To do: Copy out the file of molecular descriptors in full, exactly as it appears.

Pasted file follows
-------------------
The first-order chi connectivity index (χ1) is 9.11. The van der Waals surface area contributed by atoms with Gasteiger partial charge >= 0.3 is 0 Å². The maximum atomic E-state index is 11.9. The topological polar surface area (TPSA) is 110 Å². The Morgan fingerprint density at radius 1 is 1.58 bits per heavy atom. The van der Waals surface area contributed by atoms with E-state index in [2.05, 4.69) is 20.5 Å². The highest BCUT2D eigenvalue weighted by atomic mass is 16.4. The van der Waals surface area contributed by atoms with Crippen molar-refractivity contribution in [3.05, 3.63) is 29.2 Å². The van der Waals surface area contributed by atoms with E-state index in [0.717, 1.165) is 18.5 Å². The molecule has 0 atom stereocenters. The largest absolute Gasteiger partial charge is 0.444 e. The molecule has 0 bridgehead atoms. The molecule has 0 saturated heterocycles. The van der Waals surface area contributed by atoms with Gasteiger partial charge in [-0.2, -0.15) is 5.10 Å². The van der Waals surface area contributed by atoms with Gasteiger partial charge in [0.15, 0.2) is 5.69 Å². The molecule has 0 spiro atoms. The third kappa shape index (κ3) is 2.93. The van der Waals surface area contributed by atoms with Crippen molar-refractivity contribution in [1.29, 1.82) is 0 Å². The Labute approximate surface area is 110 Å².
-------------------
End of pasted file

The first-order chi connectivity index (χ1) is 9.11. The van der Waals surface area contributed by atoms with Gasteiger partial charge >= 0.3 is 0 Å². The maximum atomic E-state index is 11.9. The topological polar surface area (TPSA) is 110 Å². The Morgan fingerprint density at radius 1 is 1.58 bits per heavy atom. The van der Waals surface area contributed by atoms with E-state index in [2.05, 4.69) is 20.5 Å². The highest BCUT2D eigenvalue weighted by atomic mass is 16.4. The van der Waals surface area contributed by atoms with Crippen molar-refractivity contribution in [3.05, 3.63) is 29.2 Å². The van der Waals surface area contributed by atoms with E-state index in [0.717, 1.165) is 18.5 Å². The molecule has 0 atom stereocenters. The largest absolute Gasteiger partial charge is 0.444 e. The molecule has 0 bridgehead atoms. The molecule has 0 saturated heterocycles. The van der Waals surface area contributed by atoms with Gasteiger partial charge in [-0.2, -0.15) is 5.10 Å². The van der Waals surface area contributed by atoms with Gasteiger partial charge in [0.15, 0.2) is 5.69 Å². The molecule has 0 spiro atoms. The third kappa shape index (κ3) is 2.93. The van der Waals surface area contributed by atoms with Crippen molar-refractivity contribution in [1.29, 1.82) is 0 Å². The Labute approximate surface area is 110 Å².